Re: Why atheism beats agnosticism (Was: Re: Contacting God)

Michael Lorrey (
Wed, 29 Apr 1998 11:56:16 -0400

T0Morrow wrote:

> <> writes:
> > Indeed, atheism is (often) more than just saying "it's extremely
> > unlikely that god exists", but also "it is not _desirable_ that god
> > exists". It's about understanding that, certainly for a transhumanist,
> > the existence of god is _not_ "neutral", but very, VERY bad. All our
> > efforts would be futile. After all, don't we want to become gods
> > ourselves? No such luck if the job has already been taken....
> Structuring your worldview solely to satisfy your ideology strikes me as a
> dangerous project. Gods may or may not exist at present. Most understandings
> of theology make the question utterly unresolvable in a theoretic sense (thus
> encouraging principled agnostism). Practically speaking, of course, sensible
> people find it useful to assume that gods do *not* exist, and to act like
> atheists in a day-to-day sense. But none of that justifies embracing
> *theoretical* atheism from fear of the anomie that could follow facing
> possible truths. Better, I think, to cut the bluff and learn to live with
> limited facts.

However using Occams razor, if no other alien races in the universe have acheived
godhood status through a singularity cultural evolution already, then it is also
highly unlikey that we could acheive such status. if it hasn't been done already
by some other race, its not likely we will be able to do it in the future....

> > And I shall continue as a quite vocal atheist until someone can present
> > sufficient evidence of god's existence and/or that this would not be a
> > disaster for humanity and transhumanists in particular.
> I take it that an atheist in fact asserts that gods do not and cannot exist--a
> claim that cries out for positive proof. But, again, most understandings of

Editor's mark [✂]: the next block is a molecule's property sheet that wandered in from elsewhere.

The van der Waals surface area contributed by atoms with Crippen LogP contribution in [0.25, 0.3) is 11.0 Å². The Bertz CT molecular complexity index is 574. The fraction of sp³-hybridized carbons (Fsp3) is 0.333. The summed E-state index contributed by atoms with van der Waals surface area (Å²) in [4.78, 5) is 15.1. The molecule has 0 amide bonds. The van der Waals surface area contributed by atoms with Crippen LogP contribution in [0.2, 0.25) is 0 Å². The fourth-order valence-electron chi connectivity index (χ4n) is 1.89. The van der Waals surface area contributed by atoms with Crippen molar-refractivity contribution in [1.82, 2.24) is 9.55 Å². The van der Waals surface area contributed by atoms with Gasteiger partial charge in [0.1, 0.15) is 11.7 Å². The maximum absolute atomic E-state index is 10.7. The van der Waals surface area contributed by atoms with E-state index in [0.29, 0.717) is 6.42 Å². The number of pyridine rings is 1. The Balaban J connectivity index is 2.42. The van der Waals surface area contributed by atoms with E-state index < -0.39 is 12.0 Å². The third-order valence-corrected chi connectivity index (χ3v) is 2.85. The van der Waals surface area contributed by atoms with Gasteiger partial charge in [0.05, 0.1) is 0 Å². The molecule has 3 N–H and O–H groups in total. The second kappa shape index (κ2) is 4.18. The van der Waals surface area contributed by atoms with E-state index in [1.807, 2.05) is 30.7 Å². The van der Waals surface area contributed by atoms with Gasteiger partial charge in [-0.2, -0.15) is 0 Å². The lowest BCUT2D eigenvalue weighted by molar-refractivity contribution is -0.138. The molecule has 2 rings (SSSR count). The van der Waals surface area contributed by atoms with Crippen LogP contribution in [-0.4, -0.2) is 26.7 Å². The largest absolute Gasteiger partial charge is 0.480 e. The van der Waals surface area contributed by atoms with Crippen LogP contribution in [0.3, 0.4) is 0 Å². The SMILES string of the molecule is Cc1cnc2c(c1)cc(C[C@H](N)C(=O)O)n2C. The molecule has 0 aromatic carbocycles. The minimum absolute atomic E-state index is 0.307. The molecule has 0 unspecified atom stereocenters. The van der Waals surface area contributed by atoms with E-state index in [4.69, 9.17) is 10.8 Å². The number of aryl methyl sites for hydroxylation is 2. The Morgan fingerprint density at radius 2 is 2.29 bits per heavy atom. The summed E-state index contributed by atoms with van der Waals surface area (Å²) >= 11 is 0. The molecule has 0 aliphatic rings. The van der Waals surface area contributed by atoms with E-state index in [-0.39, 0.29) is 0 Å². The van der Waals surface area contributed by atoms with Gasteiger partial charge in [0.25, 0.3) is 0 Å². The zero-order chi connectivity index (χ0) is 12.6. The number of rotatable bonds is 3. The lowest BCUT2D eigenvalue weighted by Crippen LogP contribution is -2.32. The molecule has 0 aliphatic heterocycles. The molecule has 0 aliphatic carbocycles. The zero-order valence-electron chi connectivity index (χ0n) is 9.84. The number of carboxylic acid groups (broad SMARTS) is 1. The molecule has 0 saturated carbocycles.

> theology deny that scientific methods will suffice to resolve the question of
> god's existence. Scientists typically agree that they have little to add to
> theological disputes. Defending atheism thus take more than mere rejection of
> theism; it calls for the sort of proof that, ex hypothesis, cannot obtain.
> I used to think myself an atheist--until I decided that even denying the
> existence of gods gives too much credit to theology. I now cheerfully admit
> ignorance about whether gods exist . . . though that does not prevent me from
> theorizing about what I might make possible.

I won't claim that they cannot exist, but I find it highly unlikely that if
becoming godlike is a possibility in this universe that the universe is not
teeming with such beings evolved from other alien species. That we are not being
harassed and dominated by at least one of these beings right now indicates to me
that either a) they actually cooperate (another highly unlikely possibility) and
have embargoed our planet, or b) they do not exist in this universe. If becoming a
god requires one to go to another universe, then of course, it is as good as not
being one at all, as far as we are concerned...

Mike Lorry
(while some may celebrate my recent absence from the list, due to a major system
crash...I will be back in full force shortly...)